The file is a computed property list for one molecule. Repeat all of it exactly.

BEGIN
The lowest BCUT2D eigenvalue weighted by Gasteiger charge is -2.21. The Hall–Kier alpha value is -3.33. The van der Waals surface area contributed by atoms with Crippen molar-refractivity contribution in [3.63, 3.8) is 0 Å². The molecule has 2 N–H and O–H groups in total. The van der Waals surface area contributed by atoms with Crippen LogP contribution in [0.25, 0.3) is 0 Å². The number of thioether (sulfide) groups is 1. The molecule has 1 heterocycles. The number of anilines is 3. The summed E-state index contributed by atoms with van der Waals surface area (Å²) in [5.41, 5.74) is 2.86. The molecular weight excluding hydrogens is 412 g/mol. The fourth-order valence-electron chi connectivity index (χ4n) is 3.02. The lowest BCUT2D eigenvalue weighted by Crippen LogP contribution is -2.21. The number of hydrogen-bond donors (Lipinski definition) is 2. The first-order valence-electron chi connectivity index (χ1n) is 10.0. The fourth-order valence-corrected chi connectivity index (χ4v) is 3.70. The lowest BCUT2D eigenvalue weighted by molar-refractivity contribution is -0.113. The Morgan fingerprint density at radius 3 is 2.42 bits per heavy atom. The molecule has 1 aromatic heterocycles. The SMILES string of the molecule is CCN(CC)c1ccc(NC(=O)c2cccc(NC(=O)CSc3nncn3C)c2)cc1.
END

The lowest BCUT2D eigenvalue weighted by Gasteiger charge is -2.21. The Hall–Kier alpha value is -3.33. The van der Waals surface area contributed by atoms with Crippen molar-refractivity contribution in [3.63, 3.8) is 0 Å². The molecule has 2 N–H and O–H groups in total. The van der Waals surface area contributed by atoms with Crippen LogP contribution in [0.25, 0.3) is 0 Å². The number of thioether (sulfide) groups is 1. The molecule has 1 heterocycles. The number of anilines is 3. The summed E-state index contributed by atoms with van der Waals surface area (Å²) in [5.41, 5.74) is 2.86. The molecular weight excluding hydrogens is 412 g/mol. The fourth-order valence-electron chi connectivity index (χ4n) is 3.02. The lowest BCUT2D eigenvalue weighted by Crippen LogP contribution is -2.21. The number of hydrogen-bond donors (Lipinski definition) is 2. The first-order valence-electron chi connectivity index (χ1n) is 10.0. The fourth-order valence-corrected chi connectivity index (χ4v) is 3.70. The lowest BCUT2D eigenvalue weighted by molar-refractivity contribution is -0.113. The Morgan fingerprint density at radius 3 is 2.42 bits per heavy atom. The molecule has 1 aromatic heterocycles. The SMILES string of the molecule is CCN(CC)c1ccc(NC(=O)c2cccc(NC(=O)CSc3nncn3C)c2)cc1.